themselves. what is the bundy and his supporters want? >> what they would say is they would like to see federal lands like this refuge turned over to local control. they say they would like to start working the land here. although it's not exactly clear what that means at this point, i think many of them feel that the way federal lands are managed is not appropriate and in some cases unconstitutional. >> brangham: what sense have you gotten the locals reaction has been to. >> this it's been mictsed. there is fear about what this could look like to the local community because you hear the words "occupation" and "protest" and people fear there could be violence, but i saw local residents come by and take a tour, they were welcomed into the complex and thought they were very welcomed by the protesters and appreciated seeing what was actually happening on the ground. that said, i know many in the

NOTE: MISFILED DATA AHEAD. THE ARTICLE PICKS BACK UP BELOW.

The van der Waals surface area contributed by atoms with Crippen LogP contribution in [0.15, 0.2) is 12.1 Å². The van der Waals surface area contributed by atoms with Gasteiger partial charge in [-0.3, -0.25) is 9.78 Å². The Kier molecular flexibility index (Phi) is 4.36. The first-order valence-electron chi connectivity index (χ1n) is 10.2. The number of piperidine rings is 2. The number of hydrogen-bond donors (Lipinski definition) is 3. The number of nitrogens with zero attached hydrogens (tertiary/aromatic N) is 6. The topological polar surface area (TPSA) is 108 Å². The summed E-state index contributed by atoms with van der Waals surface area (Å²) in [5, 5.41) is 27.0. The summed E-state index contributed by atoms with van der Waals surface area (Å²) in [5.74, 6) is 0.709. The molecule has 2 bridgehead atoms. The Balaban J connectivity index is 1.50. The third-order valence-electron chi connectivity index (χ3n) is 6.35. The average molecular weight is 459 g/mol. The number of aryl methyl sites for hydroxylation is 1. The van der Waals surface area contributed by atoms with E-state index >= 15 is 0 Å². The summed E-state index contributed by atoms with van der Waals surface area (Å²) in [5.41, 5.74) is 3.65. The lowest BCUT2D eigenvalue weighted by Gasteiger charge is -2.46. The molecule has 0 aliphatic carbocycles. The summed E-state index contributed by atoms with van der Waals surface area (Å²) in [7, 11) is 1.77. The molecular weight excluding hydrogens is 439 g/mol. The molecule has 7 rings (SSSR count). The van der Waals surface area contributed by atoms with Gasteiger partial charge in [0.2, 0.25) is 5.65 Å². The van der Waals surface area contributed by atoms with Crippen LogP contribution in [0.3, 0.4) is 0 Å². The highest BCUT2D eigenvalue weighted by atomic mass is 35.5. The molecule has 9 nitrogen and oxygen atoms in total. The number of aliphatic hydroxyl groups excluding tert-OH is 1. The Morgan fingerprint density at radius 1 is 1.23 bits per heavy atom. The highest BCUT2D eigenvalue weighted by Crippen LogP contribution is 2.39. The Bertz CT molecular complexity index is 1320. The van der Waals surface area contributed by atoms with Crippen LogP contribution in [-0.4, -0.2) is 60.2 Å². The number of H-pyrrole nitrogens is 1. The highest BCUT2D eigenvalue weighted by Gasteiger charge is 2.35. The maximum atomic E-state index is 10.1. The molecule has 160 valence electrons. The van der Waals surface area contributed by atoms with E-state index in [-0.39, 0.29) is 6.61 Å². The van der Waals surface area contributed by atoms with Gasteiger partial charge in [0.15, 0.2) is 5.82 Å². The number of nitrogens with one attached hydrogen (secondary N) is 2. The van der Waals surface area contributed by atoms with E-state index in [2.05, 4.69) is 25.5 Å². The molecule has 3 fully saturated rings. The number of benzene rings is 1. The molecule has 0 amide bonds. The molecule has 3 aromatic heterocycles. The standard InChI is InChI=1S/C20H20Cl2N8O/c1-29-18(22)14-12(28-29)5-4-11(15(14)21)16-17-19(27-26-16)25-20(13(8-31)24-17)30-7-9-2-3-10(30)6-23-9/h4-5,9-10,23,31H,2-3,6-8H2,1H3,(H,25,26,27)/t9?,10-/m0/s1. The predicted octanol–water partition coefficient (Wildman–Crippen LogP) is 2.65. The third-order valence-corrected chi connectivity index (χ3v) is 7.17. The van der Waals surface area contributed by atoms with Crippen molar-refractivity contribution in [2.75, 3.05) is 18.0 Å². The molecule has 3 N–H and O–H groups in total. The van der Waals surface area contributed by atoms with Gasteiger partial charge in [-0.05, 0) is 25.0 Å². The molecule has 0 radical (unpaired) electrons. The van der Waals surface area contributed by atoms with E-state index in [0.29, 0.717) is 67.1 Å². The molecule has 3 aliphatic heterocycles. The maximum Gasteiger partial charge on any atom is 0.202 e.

county are uncomfortable with having in protest here in this area and are wary of what it could become. >> brangham: amanda peacher, oregon public broadcasting, thank you very much. >> you're welcome. >> woodruff: and moments ago, the hammonds officially turned themselves in to serve that additional jail time. >> woodruff: now to the refugee crisis in europe, where two more countries have tightened their borders. denmark announced today that it is instituting i.d. checks on its frontier with germany. this after sweden enacted a strict new border policy. the moves further erode the 20- year old schengen agreement, which is supposed to guarantee free movement of people and goods across most of mainland europe. from the danish capital, copenhagen, special correspondent malcolm brabant